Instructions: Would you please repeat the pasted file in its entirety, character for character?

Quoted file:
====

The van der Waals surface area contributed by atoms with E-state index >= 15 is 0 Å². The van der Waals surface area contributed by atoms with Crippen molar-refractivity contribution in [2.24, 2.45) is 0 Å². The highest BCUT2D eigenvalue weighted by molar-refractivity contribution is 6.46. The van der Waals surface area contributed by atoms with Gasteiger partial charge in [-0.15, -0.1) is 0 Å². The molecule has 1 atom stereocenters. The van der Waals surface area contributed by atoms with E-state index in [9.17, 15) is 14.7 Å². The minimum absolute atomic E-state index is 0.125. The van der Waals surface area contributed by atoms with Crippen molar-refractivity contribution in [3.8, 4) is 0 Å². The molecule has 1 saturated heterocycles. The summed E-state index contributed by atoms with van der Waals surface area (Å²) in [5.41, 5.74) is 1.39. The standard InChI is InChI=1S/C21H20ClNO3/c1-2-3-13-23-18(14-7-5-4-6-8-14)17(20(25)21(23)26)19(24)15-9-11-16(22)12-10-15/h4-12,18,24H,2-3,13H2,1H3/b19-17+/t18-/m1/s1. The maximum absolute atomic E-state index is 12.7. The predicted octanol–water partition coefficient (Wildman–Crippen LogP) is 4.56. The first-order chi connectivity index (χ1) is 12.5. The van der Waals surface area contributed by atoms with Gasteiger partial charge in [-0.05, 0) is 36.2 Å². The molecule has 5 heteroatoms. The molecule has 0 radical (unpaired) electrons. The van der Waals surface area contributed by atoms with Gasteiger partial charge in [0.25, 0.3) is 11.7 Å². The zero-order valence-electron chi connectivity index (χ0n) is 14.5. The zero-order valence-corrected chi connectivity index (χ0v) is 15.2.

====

The van der Waals surface area contributed by atoms with E-state index >= 15 is 0 Å². The van der Waals surface area contributed by atoms with Crippen molar-refractivity contribution in [2.24, 2.45) is 0 Å². The highest BCUT2D eigenvalue weighted by molar-refractivity contribution is 6.46. The van der Waals surface area contributed by atoms with Gasteiger partial charge in [-0.15, -0.1) is 0 Å². The molecule has 1 atom stereocenters. The van der Waals surface area contributed by atoms with E-state index in [9.17, 15) is 14.7 Å². The minimum absolute atomic E-state index is 0.125. The van der Waals surface area contributed by atoms with Crippen molar-refractivity contribution in [3.8, 4) is 0 Å². The molecule has 1 saturated heterocycles. The summed E-state index contributed by atoms with van der Waals surface area (Å²) in [5.41, 5.74) is 1.39. The standard InChI is InChI=1S/C21H20ClNO3/c1-2-3-13-23-18(14-7-5-4-6-8-14)17(20(25)21(23)26)19(24)15-9-11-16(22)12-10-15/h4-12,18,24H,2-3,13H2,1H3/b19-17+/t18-/m1/s1. The maximum absolute atomic E-state index is 12.7. The predicted octanol–water partition coefficient (Wildman–Crippen LogP) is 4.56. The first-order chi connectivity index (χ1) is 12.5. The van der Waals surface area contributed by atoms with Gasteiger partial charge in [-0.05, 0) is 36.2 Å². The molecule has 5 heteroatoms. The molecule has 0 radical (unpaired) electrons. The van der Waals surface area contributed by atoms with Gasteiger partial charge in [0.25, 0.3) is 11.7 Å². The zero-order valence-electron chi connectivity index (χ0n) is 14.5. The zero-order valence-corrected chi connectivity index (χ0v) is 15.2.